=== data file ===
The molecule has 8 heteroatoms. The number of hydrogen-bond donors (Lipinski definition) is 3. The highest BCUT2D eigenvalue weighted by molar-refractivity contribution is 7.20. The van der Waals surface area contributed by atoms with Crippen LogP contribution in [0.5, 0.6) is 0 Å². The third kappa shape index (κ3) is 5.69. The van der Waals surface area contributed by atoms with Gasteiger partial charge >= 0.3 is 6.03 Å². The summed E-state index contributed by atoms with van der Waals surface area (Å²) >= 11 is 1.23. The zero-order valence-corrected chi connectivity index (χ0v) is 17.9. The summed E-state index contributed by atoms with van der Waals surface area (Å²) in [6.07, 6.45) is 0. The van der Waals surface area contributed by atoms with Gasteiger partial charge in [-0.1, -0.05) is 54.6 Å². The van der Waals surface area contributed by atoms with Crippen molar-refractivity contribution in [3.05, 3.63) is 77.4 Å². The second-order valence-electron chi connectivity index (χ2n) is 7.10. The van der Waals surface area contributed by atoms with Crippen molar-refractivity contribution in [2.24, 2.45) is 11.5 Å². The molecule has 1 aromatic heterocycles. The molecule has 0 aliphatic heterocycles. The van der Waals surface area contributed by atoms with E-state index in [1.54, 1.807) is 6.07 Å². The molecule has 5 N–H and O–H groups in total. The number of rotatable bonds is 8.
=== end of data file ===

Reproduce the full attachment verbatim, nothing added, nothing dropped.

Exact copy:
The molecule has 8 heteroatoms. The number of hydrogen-bond donors (Lipinski definition) is 3. The highest BCUT2D eigenvalue weighted by molar-refractivity contribution is 7.20. The van der Waals surface area contributed by atoms with Crippen LogP contribution in [0.5, 0.6) is 0 Å². The third kappa shape index (κ3) is 5.69. The van der Waals surface area contributed by atoms with Gasteiger partial charge >= 0.3 is 6.03 Å². The summed E-state index contributed by atoms with van der Waals surface area (Å²) >= 11 is 1.23. The zero-order valence-corrected chi connectivity index (χ0v) is 17.9. The summed E-state index contributed by atoms with van der Waals surface area (Å²) in [6.07, 6.45) is 0. The van der Waals surface area contributed by atoms with Gasteiger partial charge in [-0.1, -0.05) is 54.6 Å². The van der Waals surface area contributed by atoms with Crippen molar-refractivity contribution in [3.05, 3.63) is 77.4 Å². The second-order valence-electron chi connectivity index (χ2n) is 7.10. The van der Waals surface area contributed by atoms with Crippen molar-refractivity contribution in [2.24, 2.45) is 11.5 Å². The molecule has 1 aromatic heterocycles. The molecule has 0 aliphatic heterocycles. The van der Waals surface area contributed by atoms with E-state index in [1.54, 1.807) is 6.07 Å². The molecule has 5 N–H and O–H groups in total. The number of rotatable bonds is 8.